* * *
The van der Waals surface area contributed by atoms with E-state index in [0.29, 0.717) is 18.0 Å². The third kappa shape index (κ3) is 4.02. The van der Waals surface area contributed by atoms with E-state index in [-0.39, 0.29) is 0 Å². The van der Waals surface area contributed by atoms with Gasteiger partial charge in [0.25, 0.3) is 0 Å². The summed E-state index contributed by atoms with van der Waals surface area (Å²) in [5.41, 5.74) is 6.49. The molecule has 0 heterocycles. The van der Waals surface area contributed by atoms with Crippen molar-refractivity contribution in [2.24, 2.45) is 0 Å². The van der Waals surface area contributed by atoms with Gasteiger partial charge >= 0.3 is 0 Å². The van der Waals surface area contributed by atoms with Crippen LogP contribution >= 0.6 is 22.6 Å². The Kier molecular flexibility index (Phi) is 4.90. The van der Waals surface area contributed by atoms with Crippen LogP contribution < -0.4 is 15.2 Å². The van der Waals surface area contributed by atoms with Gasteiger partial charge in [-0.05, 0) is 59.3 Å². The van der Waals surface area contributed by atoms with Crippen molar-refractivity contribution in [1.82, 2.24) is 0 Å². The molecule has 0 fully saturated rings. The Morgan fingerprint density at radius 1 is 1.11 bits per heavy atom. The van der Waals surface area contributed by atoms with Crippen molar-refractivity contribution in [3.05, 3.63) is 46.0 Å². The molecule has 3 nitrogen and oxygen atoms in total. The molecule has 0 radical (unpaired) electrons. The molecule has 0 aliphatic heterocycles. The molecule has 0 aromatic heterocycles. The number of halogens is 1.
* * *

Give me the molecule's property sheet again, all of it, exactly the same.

The van der Waals surface area contributed by atoms with E-state index in [0.29, 0.717) is 18.0 Å². The third kappa shape index (κ3) is 4.02. The van der Waals surface area contributed by atoms with E-state index in [-0.39, 0.29) is 0 Å². The van der Waals surface area contributed by atoms with Gasteiger partial charge in [0.25, 0.3) is 0 Å². The summed E-state index contributed by atoms with van der Waals surface area (Å²) in [5.41, 5.74) is 6.49. The molecule has 0 heterocycles. The van der Waals surface area contributed by atoms with Crippen molar-refractivity contribution in [2.24, 2.45) is 0 Å². The van der Waals surface area contributed by atoms with Gasteiger partial charge >= 0.3 is 0 Å². The van der Waals surface area contributed by atoms with Crippen LogP contribution >= 0.6 is 22.6 Å². The Kier molecular flexibility index (Phi) is 4.90. The van der Waals surface area contributed by atoms with Crippen LogP contribution < -0.4 is 15.2 Å². The van der Waals surface area contributed by atoms with Gasteiger partial charge in [-0.05, 0) is 59.3 Å². The van der Waals surface area contributed by atoms with Crippen molar-refractivity contribution in [1.82, 2.24) is 0 Å². The molecule has 0 fully saturated rings. The Morgan fingerprint density at radius 1 is 1.11 bits per heavy atom. The van der Waals surface area contributed by atoms with Crippen molar-refractivity contribution in [3.05, 3.63) is 46.0 Å². The molecule has 3 nitrogen and oxygen atoms in total. The molecule has 0 radical (unpaired) electrons. The molecule has 0 aliphatic heterocycles. The molecule has 0 aromatic heterocycles. The number of halogens is 1.